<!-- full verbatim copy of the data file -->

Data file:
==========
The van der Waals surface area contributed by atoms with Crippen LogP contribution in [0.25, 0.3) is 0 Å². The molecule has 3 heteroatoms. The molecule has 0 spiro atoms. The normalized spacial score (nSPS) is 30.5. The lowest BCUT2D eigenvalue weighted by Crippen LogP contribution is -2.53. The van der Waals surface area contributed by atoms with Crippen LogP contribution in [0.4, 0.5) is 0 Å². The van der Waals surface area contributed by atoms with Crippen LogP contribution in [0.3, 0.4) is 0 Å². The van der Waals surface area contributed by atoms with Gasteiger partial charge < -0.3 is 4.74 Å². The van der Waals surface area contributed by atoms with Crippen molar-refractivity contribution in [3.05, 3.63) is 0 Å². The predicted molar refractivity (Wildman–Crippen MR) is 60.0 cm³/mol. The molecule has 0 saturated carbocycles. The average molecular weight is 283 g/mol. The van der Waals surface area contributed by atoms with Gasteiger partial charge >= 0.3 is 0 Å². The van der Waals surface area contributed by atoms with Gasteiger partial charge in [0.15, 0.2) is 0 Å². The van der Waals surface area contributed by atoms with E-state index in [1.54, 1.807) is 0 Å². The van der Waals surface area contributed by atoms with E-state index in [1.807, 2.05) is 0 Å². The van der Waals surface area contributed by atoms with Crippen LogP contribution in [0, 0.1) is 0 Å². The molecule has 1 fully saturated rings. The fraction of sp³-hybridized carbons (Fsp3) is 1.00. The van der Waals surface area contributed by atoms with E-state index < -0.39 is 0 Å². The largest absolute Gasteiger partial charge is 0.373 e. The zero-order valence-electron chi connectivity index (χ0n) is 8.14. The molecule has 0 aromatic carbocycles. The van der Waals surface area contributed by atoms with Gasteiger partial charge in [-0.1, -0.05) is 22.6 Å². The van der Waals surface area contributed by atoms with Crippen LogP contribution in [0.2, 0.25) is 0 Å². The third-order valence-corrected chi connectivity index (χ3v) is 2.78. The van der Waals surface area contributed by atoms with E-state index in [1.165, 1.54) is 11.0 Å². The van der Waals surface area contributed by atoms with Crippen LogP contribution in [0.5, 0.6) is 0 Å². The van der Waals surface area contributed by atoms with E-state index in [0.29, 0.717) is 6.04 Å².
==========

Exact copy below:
The van der Waals surface area contributed by atoms with Crippen LogP contribution in [0.25, 0.3) is 0 Å². The molecule has 3 heteroatoms. The molecule has 0 spiro atoms. The normalized spacial score (nSPS) is 30.5. The lowest BCUT2D eigenvalue weighted by Crippen LogP contribution is -2.53. The van der Waals surface area contributed by atoms with Crippen LogP contribution in [0.4, 0.5) is 0 Å². The van der Waals surface area contributed by atoms with Crippen LogP contribution in [0.3, 0.4) is 0 Å². The van der Waals surface area contributed by atoms with Gasteiger partial charge < -0.3 is 4.74 Å². The van der Waals surface area contributed by atoms with Crippen molar-refractivity contribution in [3.05, 3.63) is 0 Å². The predicted molar refractivity (Wildman–Crippen MR) is 60.0 cm³/mol. The molecule has 0 saturated carbocycles. The average molecular weight is 283 g/mol. The van der Waals surface area contributed by atoms with Gasteiger partial charge >= 0.3 is 0 Å². The van der Waals surface area contributed by atoms with Gasteiger partial charge in [0.15, 0.2) is 0 Å². The van der Waals surface area contributed by atoms with E-state index in [1.54, 1.807) is 0 Å². The van der Waals surface area contributed by atoms with E-state index in [1.807, 2.05) is 0 Å². The van der Waals surface area contributed by atoms with Crippen LogP contribution in [0, 0.1) is 0 Å². The molecule has 1 fully saturated rings. The fraction of sp³-hybridized carbons (Fsp3) is 1.00. The van der Waals surface area contributed by atoms with E-state index < -0.39 is 0 Å². The largest absolute Gasteiger partial charge is 0.373 e. The zero-order valence-electron chi connectivity index (χ0n) is 8.14. The molecule has 0 aromatic carbocycles. The van der Waals surface area contributed by atoms with Gasteiger partial charge in [-0.1, -0.05) is 22.6 Å². The van der Waals surface area contributed by atoms with Crippen LogP contribution in [0.2, 0.25) is 0 Å². The third-order valence-corrected chi connectivity index (χ3v) is 2.78. The van der Waals surface area contributed by atoms with E-state index in [1.165, 1.54) is 11.0 Å². The van der Waals surface area contributed by atoms with Crippen LogP contribution in [0.5, 0.6) is 0 Å². The van der Waals surface area contributed by atoms with E-state index in [0.29, 0.717) is 6.04 Å².